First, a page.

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July 2017 - Page 2 of 2 - Irish Life Experience

Newtown Boarding School

Counselor Tyler has been having quite a lot of fun getting aerial views of some beautiful areas in Ireland. We wanted to share with everyone how truly beautiful the campus of Newtown Boarding School is in Waterford. What a deadly shot!

Up the Deise!

The wheels of the airplane came to a screeching halt and before the #ILE17 Group knew it, they were in Ireland on the morning of June 30th. Bright eyed and bushy tailed, they meandered through the halls of Dublin Airport until they came to Customs. After a few important questions, most of them received their first official stamp in their passports. The first of many-hopefully.

After the students had collected all of their bags, we exited out of Security and were greeted by Angie (Who is the Coordinator on the Irish side-teaches Irish literature, loves singing lullabies, and giving the students loads of sweets.) and Michael (Who teaches Irish and Irish American history.). Introductions were made and hugs were exchanged. Angie led the group outside to their chariot-a luxury Barton’s Coach-that would bring them to Newtown Boarding School.

Waterford is about a 3 1/2 journey from Dublin, so the ILE headed to the first tour of the trip. Some couldn’t wait to get some fresh air and stretch their legs after flying all night. Many were forcing themselves not to fall asleep, so a few started counting the sheep dotting the green rolling hillsides to distract themselves.

The first stop was Glendalough, in County Wicklow and in the thick of the Wicklow Mountains-one of Ireland’s most beautiful destinations-according to many ILE alumni.

For thousands of years people have been drawn to “the valley of the two lakes” for its spectacular scenery, rich history, archaeology and abundant wildlife. Many say that Glendalough is a remarkable place that will still your mind, inspire your heart, and fill your soul.

Glendalough is home to one of the most important monastic sites in Ireland. This early Christian monastic settlement was founded by St. Kevin in the 6th Century and from this developed a Monastic City.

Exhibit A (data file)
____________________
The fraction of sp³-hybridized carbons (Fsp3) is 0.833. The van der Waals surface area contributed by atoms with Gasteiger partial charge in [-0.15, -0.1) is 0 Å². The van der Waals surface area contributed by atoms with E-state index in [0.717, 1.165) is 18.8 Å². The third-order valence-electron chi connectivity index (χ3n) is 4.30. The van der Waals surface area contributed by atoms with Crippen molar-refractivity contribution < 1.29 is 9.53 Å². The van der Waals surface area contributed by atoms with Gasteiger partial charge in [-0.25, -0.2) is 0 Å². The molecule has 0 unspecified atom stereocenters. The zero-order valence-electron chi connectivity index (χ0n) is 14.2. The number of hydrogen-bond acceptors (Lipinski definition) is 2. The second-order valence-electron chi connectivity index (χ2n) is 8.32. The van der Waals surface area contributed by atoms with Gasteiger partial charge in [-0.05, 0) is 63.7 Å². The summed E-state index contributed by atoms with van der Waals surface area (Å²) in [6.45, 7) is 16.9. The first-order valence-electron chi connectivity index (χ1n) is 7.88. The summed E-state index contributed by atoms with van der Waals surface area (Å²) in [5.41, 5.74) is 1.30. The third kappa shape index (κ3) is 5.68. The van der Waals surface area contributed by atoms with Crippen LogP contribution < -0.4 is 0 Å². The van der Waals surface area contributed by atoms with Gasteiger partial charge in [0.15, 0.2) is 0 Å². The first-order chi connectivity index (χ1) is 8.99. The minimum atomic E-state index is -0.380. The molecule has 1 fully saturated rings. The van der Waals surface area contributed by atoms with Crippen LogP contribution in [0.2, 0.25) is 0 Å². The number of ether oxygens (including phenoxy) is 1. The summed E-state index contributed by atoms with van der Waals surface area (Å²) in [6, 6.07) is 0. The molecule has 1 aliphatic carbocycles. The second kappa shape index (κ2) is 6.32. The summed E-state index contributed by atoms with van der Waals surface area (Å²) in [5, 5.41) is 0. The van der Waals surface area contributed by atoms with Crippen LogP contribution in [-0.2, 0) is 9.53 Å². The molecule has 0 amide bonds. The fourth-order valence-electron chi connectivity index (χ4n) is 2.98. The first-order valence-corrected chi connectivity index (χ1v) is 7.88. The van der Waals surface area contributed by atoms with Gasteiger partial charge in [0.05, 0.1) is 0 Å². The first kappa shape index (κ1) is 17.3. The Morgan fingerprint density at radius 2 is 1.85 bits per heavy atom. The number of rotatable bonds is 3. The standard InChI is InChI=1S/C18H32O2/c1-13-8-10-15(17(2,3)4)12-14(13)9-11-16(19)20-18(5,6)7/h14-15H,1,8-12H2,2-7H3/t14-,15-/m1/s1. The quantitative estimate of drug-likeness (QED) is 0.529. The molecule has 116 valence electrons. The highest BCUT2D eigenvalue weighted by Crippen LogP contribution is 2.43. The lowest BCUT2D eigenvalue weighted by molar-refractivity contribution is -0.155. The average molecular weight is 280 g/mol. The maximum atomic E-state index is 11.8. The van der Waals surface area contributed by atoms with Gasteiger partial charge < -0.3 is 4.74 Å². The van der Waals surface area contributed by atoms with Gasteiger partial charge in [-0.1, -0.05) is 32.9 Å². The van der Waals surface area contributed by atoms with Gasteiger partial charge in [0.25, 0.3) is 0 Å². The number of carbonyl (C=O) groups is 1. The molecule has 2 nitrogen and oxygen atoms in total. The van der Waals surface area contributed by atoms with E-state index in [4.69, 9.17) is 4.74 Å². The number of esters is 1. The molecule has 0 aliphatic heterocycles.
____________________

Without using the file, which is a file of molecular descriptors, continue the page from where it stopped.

The Monastic City consists of a number of remains and the most impressive being the Round Tower which stands almost 100 feet high. The grounds are entered through the Gateway, which has two round headed granite arches and then the main group of monastic buildings lies downstream near the Round Tower.

Beyond St. Mary’s Church is the Priest’s House, a 12th Century building in Romanesque style, with an interesting carving of a much earlier date on the lintel of the doorway.

Just beyond the Priest’s House is a large granite Celtic cross and the Cathedral, the largest church on the site, with a nave, chancel and sacristy, and St. Kevin’s Church.

St. Kevin’s Church is commonly known as St. Kevin’s Kitchen. This is a barrel-vaulted oratory of hard mica schist with a steeply pitched roof and a round tower belfry.

Michael did a great job pointing all of these points of interest out to the students and the most popular subject for pictures were the gorgeous Celtic crosses.

The group took a stroll to the Upper Lake and many were in shock when they saw whitecaps on the water and felt a chill in their bones with the frigid wind and typical Irish mist. They took a quick picture along the shores and then made the trek back to the Visitor Center. “You can never cross the ocean unless you have the courage to lose sight of the shore,” Abby said. What an appropriate quote for the day!

Rose from New York looked a little concerned and asked if Ireland is always this cold. The ILE Staff assured her that she would definitely see at least a day or two (Maybe more.) of sunshine over the next few weeks. Fingers crossed;).

Once back at the Visitor Center, the group were treated to their first packed lunch of the program-complete with a piece of fruit, Taytos, a sandwich, and a Kit Kat. Yumzers! They then boarded the bus and headed south again straight to Waterford.

Once in Waterford (Up the Deise!), the group received a warm welcome to Newtown Boarding School from Scones, the Gaelic and Irish studies teacher. They were given a tour of campus and then got settled into their rooms and had the chance to freshen up with some not-so-warm showers. They were also given the opportunity to deposit money and passports into the Irish Life Experience Bank and then it was time for tea. Tea included a well balanced meal of pork, stuffing, and vegetables.